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David Solway

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January 19, 2014 - 11:00 am

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I learned recently that Carleton University in the nation’s capital, Ottawa, following in the footsteps of other Canadian universities, has set aside a designated and enlarged prayer space, intended mainly for Muslim students who, as the Ottawa Citizen reports, “pray five times a day and for years have suggested that they need more room.” Otherwise, as president of the Muslim Student Association Mohamed Abdalla informs us, students end up praying in stairwells or libraries. That would clog up the works p.d.q., especially when convened five times a day.

Such accommodation, however, has no place in the public mandate of the academy’s parietal affairs, and Muslim students who proceed to foreground their faith in this disruptive manner should perhaps consider attending a Muslim university, or no university at all. The easing of the prayer crunch by constructing or expanding a designated venue, accepted by the author of the Citizen puff job as a prudent expedient, should not disguise the fact that public prayer (and in particular numerous prayer sessions punctuating the scholarly habitat) has no place in the Western university whatsoever.

I do not believe that Muslim students need more room. I believe that they need less mollycoddling and fewer concessions made in the name of their religious convictions. The university is a secular institution operating under an implicit code of academic conduct, which stipulates, inter alia, that classes be attended, that academic work proceed under rules of normative and respectable behavior, that examinations be held and properly invigilated, that modes of dress not be offensive, and that religious observances not interfere with a course of study. Allowing students to march five times a day to a prayer room in the midst of pursuing a concentrated program of academic activity, whether in the middle of a class or in the middle of a test or in the middle of a joint research project, does not seem an optimum means of following a university curriculum.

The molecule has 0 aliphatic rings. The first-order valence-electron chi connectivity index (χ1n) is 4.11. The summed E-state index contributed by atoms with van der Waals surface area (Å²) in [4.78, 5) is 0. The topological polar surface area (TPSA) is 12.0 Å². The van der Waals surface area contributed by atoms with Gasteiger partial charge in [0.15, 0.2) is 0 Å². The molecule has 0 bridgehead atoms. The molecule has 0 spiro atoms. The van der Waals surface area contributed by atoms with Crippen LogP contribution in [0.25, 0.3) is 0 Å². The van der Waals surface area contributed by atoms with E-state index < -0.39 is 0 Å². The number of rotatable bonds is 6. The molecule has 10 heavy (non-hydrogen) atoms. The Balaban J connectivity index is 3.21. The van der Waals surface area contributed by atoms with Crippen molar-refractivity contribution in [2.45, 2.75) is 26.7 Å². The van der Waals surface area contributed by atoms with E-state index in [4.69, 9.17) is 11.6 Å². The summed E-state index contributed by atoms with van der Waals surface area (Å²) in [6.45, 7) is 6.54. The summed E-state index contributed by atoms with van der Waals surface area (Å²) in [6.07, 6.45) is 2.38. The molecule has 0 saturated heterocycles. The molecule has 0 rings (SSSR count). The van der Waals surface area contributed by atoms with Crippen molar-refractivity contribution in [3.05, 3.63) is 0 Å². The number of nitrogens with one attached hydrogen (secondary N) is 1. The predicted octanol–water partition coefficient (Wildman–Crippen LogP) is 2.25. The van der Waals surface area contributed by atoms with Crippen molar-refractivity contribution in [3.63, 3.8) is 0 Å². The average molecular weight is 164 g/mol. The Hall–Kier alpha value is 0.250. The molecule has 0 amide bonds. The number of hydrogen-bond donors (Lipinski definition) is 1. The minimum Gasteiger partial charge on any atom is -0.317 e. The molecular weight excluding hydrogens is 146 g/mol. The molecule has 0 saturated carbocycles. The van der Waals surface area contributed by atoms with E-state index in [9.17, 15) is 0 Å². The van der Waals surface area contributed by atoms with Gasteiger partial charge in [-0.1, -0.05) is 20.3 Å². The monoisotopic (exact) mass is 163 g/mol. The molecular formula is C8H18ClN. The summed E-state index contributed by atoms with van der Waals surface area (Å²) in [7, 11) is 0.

Of course, one need not stop at prayer rooms. Recently, the University of Regina has accommodated its Muslim students by installing specialized sinks for pre-prayer washing of feet, at the cost of $35,000. The entire tone of the Saskatchewan News article reporting on this glorious event is complaisantly favorable; after all, as journalist Aaron Stuckel educates us, “All Muslims have to purify themselves before they can pray to their god, Allah”—and the temporal Western university is, on this view, just the right place for foot baths to assist a sacralised washing ritual at multiple intervals during the academic day.